Azara Blog: Douglas Alexander can't wait for road pricing

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Date published: 2006/12/03

The BBC says:

National road tolls could be brought in within a decade, Transport Secretary Douglas Alexander has said.

He admitted a "still sceptical" public had yet to be won over to the benefits of road pricing - but said something had to be done to prevent gridlock.

Drivers needed first-hand experience of road pricing through pilot schemes in Manchester, Birmingham and elsewhere within the next five years, he said.

Last week a transport study suggested road charges could halve congestion.

The Treasury-commissioned study led by former BA chief Rod Eddington said road pricing could benefit the economy by £28bn a year.

Asked whether road pricing was inevitable, Mr Alexander told BBC One's AM programme that it was a "debate that we need to have" and said Sir Rod's report was a major contribution to that debate.

He said the number of vehicles on British roads had gone up from 26 million in 1997 to 33 million. Ministers fear that congestion could rise by up to 25% by 2015 in big towns and cities, if nothing is done.
But he ruled out more road-building programmes as a solution, saying: "I think most informed commentators realise we can't simply build our way out of the challenge of congestion."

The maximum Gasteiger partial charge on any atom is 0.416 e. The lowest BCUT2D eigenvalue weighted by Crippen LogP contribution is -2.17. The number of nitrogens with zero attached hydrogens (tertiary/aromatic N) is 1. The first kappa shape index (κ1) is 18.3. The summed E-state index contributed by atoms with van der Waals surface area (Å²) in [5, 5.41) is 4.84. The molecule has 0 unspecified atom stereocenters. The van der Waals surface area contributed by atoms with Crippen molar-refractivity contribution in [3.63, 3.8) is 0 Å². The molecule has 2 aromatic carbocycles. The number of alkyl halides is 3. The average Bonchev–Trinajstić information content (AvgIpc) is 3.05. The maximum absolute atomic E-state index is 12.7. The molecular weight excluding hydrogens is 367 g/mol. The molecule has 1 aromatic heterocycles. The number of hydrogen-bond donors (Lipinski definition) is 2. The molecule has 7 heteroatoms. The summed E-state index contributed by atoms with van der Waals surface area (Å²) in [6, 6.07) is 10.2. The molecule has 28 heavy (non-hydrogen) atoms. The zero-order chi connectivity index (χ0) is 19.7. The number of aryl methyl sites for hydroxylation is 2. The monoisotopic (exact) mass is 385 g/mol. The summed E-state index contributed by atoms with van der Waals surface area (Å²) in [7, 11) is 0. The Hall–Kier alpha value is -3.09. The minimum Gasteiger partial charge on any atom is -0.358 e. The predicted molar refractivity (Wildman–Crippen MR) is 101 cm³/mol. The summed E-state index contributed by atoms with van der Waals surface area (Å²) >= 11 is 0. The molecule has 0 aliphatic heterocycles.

Alexander is taking the piss. There is no "debate". There will be no "debate". The ruling elite have spoken and road pricing is inevitable. In particular, all the main parties support it. And, contrary to the cynical comment by Alexander, nobody has suggested that building roads is all of the solution to the problem of congestion. But to say there should be no more road-building programmes is willful negligence by the government. Unfortunately most of the "informed commentators" have a philosophical hatred of cars and/or a financial interest in road pricing going ahead, so Alexander is receiving a biased analysis in his briefing papers.

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